- Private Clubs’ Ability to Modify or Curtail Members’ and Former Members’ Refund Rights
- May 28, 2015
- Law Firm: Fred L. Somers Jr. P.C. - Atlanta Office
- Private Clubs’ ability to modify or curtail Members’ and Former Members’ Refund rights
May a member owned private club legally modify or eliminate an equity redemption program without incurring liability to un-refunded former and existing equity members?
Many private clubs struggle with whether and in what manner they might restructure or amend their present Bylaw provisions dealing with refunds or redemptions of membership certificates issued to current equity members and former members remaining on the refund wait list.
The response may vary from state to state and upon the facts and circumstances.
For example, in Illinois, an examination of the Illinois case law lends support to the conclusion a club may eliminate or modify an equity redemption program if the facts and circumstances are supportive.
An early case, Fullenwider v. Supreme Council of Royal League1 held as follows:
Where a member of a fraternal organization accepted a membership certificate which provided that he should comply with the rules then governing the benefit fund, or thereafter to be enacted, he was bound by a by-law, subsequently passed without fraud or improper motives, and in accordance with the constitution, which increased his assessments; he having no vested right to insurance at the former rate.
A more recent case2 where veteran members contended they were wrongfully denied the benefit of a dues reduction for veteran members, stated as follows:
As defendants note, Illinois courts have long recognized that voluntary associations have great discretion in conducting their internal affairs. Their conduct is subject to judicial review only when they fail to exercise power consistently with their own internal rules or when their conduct violates the fundamental right of a member to a fair hearing. [citations omitted]. Generally, a court will not interfere with the internal affairs of voluntary associations absent mistake, fraud, collusion or arbitrariness. [citations omitted]. If there has been no mistake, fraud, collusion or arbitrariness, our supreme court has endorsed the exercise of jurisdiction only when a substantial property, contract, or other economic right that implicates due process is at stake. [italics supplied] [citation omitted].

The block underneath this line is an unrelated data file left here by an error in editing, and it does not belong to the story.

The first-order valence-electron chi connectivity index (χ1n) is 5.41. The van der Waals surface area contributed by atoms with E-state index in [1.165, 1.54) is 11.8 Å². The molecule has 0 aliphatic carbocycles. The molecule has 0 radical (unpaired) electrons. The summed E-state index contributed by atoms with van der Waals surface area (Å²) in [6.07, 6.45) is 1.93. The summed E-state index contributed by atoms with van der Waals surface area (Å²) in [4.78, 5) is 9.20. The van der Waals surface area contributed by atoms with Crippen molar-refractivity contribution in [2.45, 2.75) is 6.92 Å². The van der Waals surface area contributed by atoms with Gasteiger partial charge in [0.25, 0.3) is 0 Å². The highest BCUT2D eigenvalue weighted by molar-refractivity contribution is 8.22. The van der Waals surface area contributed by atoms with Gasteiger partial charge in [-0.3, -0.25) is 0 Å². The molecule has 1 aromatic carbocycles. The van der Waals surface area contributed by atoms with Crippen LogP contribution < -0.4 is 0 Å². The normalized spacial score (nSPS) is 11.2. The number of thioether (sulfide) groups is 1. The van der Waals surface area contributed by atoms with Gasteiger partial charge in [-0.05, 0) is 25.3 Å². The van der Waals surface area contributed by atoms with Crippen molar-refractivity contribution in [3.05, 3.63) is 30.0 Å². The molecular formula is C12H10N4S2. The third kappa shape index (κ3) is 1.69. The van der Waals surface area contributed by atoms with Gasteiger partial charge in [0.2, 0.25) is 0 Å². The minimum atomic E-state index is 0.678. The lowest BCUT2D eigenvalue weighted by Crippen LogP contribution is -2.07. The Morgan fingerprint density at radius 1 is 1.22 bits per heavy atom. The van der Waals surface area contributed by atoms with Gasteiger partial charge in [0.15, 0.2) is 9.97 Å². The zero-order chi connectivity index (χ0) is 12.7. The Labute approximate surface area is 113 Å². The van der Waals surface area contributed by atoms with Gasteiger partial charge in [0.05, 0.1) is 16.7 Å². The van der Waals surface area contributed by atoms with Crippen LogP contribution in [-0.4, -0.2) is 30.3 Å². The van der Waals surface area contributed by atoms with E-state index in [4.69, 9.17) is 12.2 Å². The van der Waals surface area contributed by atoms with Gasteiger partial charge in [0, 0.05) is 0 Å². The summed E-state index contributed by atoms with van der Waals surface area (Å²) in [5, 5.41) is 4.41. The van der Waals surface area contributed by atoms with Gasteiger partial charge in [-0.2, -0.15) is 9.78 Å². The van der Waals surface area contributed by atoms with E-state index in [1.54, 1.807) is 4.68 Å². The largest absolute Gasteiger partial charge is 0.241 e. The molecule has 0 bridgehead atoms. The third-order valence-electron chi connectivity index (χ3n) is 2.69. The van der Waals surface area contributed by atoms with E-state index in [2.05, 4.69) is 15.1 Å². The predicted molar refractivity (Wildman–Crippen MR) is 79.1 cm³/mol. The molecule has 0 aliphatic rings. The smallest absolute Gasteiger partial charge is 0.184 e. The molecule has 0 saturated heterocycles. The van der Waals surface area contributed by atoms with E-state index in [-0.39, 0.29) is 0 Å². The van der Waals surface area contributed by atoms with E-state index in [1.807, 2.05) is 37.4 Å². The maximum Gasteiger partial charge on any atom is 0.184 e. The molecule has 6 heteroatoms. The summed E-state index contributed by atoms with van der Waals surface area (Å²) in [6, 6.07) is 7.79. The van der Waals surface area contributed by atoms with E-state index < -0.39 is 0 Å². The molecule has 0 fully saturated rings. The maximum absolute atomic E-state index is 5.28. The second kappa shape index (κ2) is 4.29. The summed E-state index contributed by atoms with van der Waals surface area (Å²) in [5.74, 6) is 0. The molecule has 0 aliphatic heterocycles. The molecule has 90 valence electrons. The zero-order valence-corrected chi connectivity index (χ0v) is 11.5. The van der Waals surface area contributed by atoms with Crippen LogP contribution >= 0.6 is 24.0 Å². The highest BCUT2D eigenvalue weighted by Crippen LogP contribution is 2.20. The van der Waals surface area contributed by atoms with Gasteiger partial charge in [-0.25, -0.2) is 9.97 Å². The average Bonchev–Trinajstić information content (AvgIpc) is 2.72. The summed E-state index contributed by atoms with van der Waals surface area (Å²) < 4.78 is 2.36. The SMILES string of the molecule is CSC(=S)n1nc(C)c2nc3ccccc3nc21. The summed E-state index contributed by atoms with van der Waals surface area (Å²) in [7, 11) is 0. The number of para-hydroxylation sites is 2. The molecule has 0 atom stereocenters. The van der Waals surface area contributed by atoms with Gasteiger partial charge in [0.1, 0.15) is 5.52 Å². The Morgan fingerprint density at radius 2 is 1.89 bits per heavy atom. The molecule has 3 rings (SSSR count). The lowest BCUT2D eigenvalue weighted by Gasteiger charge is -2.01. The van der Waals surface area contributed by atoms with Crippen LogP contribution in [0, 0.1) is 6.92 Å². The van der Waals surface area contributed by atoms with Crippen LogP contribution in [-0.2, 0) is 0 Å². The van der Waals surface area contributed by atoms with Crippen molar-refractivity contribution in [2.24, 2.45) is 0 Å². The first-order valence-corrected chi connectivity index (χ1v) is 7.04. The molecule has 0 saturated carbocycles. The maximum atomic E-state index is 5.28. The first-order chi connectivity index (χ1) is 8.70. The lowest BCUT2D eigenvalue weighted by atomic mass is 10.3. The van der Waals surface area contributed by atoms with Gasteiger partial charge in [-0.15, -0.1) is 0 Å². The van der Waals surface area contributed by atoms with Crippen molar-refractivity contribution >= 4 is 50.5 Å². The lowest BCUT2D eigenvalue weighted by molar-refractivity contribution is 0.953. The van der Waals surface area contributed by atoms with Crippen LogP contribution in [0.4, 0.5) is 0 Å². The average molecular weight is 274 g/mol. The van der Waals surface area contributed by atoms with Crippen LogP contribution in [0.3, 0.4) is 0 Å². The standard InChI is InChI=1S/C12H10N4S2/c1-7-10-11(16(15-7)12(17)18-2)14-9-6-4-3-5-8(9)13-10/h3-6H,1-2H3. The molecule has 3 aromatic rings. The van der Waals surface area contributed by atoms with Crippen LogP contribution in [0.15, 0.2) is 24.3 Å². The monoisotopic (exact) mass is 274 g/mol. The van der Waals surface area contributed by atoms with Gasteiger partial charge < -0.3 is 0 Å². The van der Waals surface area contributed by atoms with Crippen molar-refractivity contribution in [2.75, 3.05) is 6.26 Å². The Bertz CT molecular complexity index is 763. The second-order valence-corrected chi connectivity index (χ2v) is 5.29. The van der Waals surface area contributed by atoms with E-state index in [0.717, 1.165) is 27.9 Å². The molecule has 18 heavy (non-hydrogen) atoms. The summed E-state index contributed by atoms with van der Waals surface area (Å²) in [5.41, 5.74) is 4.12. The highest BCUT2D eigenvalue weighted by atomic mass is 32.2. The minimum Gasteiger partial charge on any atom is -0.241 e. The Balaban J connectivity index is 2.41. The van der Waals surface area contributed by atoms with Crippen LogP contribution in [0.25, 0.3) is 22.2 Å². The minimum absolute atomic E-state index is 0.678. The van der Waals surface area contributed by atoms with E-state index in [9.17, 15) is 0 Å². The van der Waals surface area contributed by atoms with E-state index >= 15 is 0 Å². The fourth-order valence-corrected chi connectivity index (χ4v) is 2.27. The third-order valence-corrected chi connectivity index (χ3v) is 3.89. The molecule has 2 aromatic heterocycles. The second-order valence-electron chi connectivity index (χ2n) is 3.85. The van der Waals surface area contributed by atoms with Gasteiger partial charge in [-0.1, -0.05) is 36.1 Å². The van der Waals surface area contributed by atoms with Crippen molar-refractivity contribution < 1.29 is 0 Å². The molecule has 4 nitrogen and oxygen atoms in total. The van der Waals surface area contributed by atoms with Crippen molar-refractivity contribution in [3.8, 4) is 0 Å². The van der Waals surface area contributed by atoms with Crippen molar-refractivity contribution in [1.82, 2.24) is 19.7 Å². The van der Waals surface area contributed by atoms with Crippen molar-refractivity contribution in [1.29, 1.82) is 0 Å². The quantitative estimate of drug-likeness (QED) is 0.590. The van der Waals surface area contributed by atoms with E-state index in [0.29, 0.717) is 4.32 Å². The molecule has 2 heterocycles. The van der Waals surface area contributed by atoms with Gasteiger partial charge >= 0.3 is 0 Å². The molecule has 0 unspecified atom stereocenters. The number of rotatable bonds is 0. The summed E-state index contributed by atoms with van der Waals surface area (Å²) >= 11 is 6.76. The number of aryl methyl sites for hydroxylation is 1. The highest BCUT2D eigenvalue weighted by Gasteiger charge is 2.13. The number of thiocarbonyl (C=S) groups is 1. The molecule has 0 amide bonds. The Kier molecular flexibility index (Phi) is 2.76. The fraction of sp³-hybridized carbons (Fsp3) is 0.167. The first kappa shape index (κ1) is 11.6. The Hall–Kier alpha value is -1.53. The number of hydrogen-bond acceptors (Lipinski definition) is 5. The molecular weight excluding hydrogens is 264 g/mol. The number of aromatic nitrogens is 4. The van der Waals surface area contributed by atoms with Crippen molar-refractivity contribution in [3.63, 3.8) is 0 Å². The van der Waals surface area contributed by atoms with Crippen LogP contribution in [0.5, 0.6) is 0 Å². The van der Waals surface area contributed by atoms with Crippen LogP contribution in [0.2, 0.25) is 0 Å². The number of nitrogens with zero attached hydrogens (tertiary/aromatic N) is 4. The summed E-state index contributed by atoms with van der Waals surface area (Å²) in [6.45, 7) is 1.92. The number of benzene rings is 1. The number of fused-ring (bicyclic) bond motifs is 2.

The Beverly Country Club bylaws provided the following:
… in all questions of administration or interpretation of these [bylaws], or other matters relating to the [bylaws], the decision of the Board of Governors shall be final. The Board may amend the bylaws by unanimous vote, but must submit amendments for ratification at the next membership meeting.
Perhaps significant for purposes of supporting a reduction or elimination of a club’s obligation to redeem or partially refund the equity of former members, is the following statement from Beverly Country Club:
Plaintiffs argue that, because their injury is economic, judicial intervention is warranted. But Illinois courts have never held that classifying an injury as economic is sufficient to subject a voluntary association’s decision to judicial review. Not all economic injuries implicate due process concerns. Review has been limited to cases that concern “economic necessity.”
The Beverly Country Club court distinguished cases of economic necessity from cases that do not affect a person’s economic livelihood.
In Van Daele v. Vinci3, our supreme court reviewed the decision of the board of directors of Certified Grocers of Illinois, Inc. (Certified), to expel a member when his “opportunity [to earn] a livelihood” was at stake. Certified offered substantial economic benefits to its members, including lower grocery prices and rebates. Van Daele was an exception to the general rule of nonintervention based on the character of the organization and “its assumption of a purpose which exceeds merely that of a social organization.”4.
Finally, the Beverly Country Club court observed with respect to the complaining members’ contention that:
Plaintiffs argue that if the Board has the final word on interpretation of the bylaws, plaintiffs’ rights under the bylaws are illusory and meaningless. We agree that the Board’s authority to interpret the bylaws gives it considerable power to govern its membership. These are the rules plaintiffs agreed to abide by when they joined the Club. We have consistently held that ” ‘each person on becoming a member * * * agrees to abide by all rules and regulations adopted by the organization.’ ” [citations omitted].
Nowhere in the complaint or in the evidence before the court is there an allegation that the action of the Board was a mistake, fraud, collusive or arbitrary. Plaintiffs do not contest the evidence that the Board was motivated by the economic well-being of the Club.[italics supplied].
The Beverly Country Club court held: “This case does not fall within any of the exceptions to the rule that courts will not intrude in the affairs of voluntary associations.”